A Morristown law won’t save historic structures from the wrecking ball. But it may buy enough time to beg for a reprieve– or at least, to document what is being lost.
Responding to neighbors’ concerns about a tear-down in the town’s Historic District, and to stories about razed estates in Montclair, the council voted 4-0 on Tuesday to introduce a measure requiring applicants to submit their demolition plans for review by the town Historic Preservation Commission.
If approved next month, the ordinance will impose a nine-month timeout, superseding a six-month moratorium on demolitions declared in March by Mayor Tim Dougherty.
This will apply to structures larger than 120 square feet designated as “preferably preserved” by the town Historic Preservation Commission.
In such cases, the town zoning officer may deny a demolition permit. The applicant then may appeal to the town zoning board.
If the board upholds a denial, the applicant must wait nine months before proceeding with demolition.
Additionally, the applicant must show he or she worked with the Historic Preservation Commission to evaluate “viable alternatives to demolition,” made “good faith attempts” to sell or rent the property at fair market value, and allowed the commission to photograph the building inside and out and collect related historical records. Advance notice of the demolition must be advertised.
Violations come with penalties escalating from $500 to $2,000 per day, and up to 90 days in jail. If a building is demolished without satisfying these requirements, the town may deny a building permit for five years.
“Though redevelopment is important in the life cycle of any municipality, we cannot consider redevelopment without recognizing the importance of preserving the valuable building stock that makes our historic town interesting and desirable,” Dougherty told the council on Tuesday.
“To that end, the planning division has been working with the historic preservation committee on a demolition ordinance that is reasonable and fair to allow property owners to invest in their homes, while preventing the rash removal of an irreplaceable structure without first undergoing careful consideration of all alternatives, and ensuring that structures of historic significance are documented for posterity,” the mayor said.
To be designated as “preferably preserved,” a structure either must be:
- At least 100 years old;
- Mentioned as an Historic Resource in the Town’s Master Plan;
- Listed or deemed eligible for the National Register of Historic Places, which covers aesthetics/architecture, and connections to historic events, movements or historical figures;
- Worthy of an archaeological investigation; or
- Located within a State or National Historic District.
Demolition permits cost $75. Council President Toshiba Foster and Council members Alison Deeb and David Silva were absent from Tuesday’s vote.
BIGGER THAN THE WHITE HOUSE
Montclair’s mayor declared a moratorium on future demolitions, while city officials contemplate resurrecting a 2012 “no knock-down” law. One of the razed buildings dated to the Civil War. Plans for a 60,000-square-foot mansion larger than the White House were withdrawn last week.
Jersey City also passed an ordinance this month requiring historic preservation reviews prior to issuance of demolition permits.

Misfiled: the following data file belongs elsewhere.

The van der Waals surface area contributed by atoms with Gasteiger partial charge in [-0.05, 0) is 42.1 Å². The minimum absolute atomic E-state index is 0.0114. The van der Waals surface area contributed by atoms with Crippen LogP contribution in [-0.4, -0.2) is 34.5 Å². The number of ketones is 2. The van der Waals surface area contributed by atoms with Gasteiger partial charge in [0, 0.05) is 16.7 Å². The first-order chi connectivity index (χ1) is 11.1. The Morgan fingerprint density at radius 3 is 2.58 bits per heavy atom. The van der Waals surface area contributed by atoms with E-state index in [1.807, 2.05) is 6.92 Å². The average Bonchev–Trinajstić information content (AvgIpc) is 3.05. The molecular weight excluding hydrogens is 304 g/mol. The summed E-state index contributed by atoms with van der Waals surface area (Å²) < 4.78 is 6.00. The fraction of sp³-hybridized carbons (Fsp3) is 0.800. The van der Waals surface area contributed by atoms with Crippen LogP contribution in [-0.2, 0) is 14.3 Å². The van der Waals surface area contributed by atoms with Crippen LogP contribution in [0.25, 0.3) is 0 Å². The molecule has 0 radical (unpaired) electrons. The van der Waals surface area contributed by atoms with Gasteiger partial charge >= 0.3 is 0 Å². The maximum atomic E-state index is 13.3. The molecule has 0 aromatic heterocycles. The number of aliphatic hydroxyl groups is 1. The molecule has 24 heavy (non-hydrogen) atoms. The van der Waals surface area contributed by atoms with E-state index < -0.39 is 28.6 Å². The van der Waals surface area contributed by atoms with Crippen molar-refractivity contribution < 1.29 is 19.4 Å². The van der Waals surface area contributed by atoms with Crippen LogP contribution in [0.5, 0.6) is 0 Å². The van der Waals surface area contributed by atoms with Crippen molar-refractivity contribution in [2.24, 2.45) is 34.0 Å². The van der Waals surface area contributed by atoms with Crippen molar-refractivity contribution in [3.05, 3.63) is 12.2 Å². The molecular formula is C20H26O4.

Dougherty met with residents of Morristown’s Historic District at the Kellogg Club in February to discuss the planned demolition of a carriage house at 55 Miller Road, at the intersection of Colles Avenue.
Some residents said the prairie-style house planned there will appear out of place among stately Victorian homes, which are a short walk from Morristown’s vibrant downtown and historic Green. Others expressed fears of more tear-downs and “house farms.”
But longtime resident Mitch Cobert, whose home overlooks the site, noted that the carriage house buyer, orthopedic surgeon Wayne Colizza, secured unanimous approvals from the town zoning board.
Colizza, who bought the property for $700,000 last fall, said he had eyed this neighborhood for years, and desired to be a good neighbor.
His architect told him the carriage house had too many interior problems to salvage. For its replacement he could have opted for a more imposing, traditional three-story design, he said. Instead, he chose something that better fits the sloping topography, which poses drainage challenges in addition to aesthetic ones.
“I think the worst thing we could have done was take complete advantage of what the rules allow,” said Colizza, who cooperated voluntarily with the Historic Preservation Commission.
Commission Chairman Ken Miller, a resident of the Historic District, said Colizza’s design calls for high-quality materials and is “not intrusive.”
The carriage house once was the home of Harry Hoyt, a former town official, lawyer, painter and author who died in 2012 at age 97.
Miller reminded neighbors in February that his commission is strictly an advisory body, with no enforcement powers. Placing a home on a state- or national historic register does not guarantee protection from demolition, either, he said.
The only step that might do so, Miller suggested, would be creation of a regulatory commission.
Such a body would oversee aesthetic details for every neighborhood in town, cautioned the mayor, who also lives in the Historic District.
“You don’t want anybody telling you what color to paint your house,” Dougherty told the February gathering, which included town Attorney Vij Pawar, Morris County Tourism Director Leslie Bensley, and about a dozen residents. “You don’t want to go down that road.”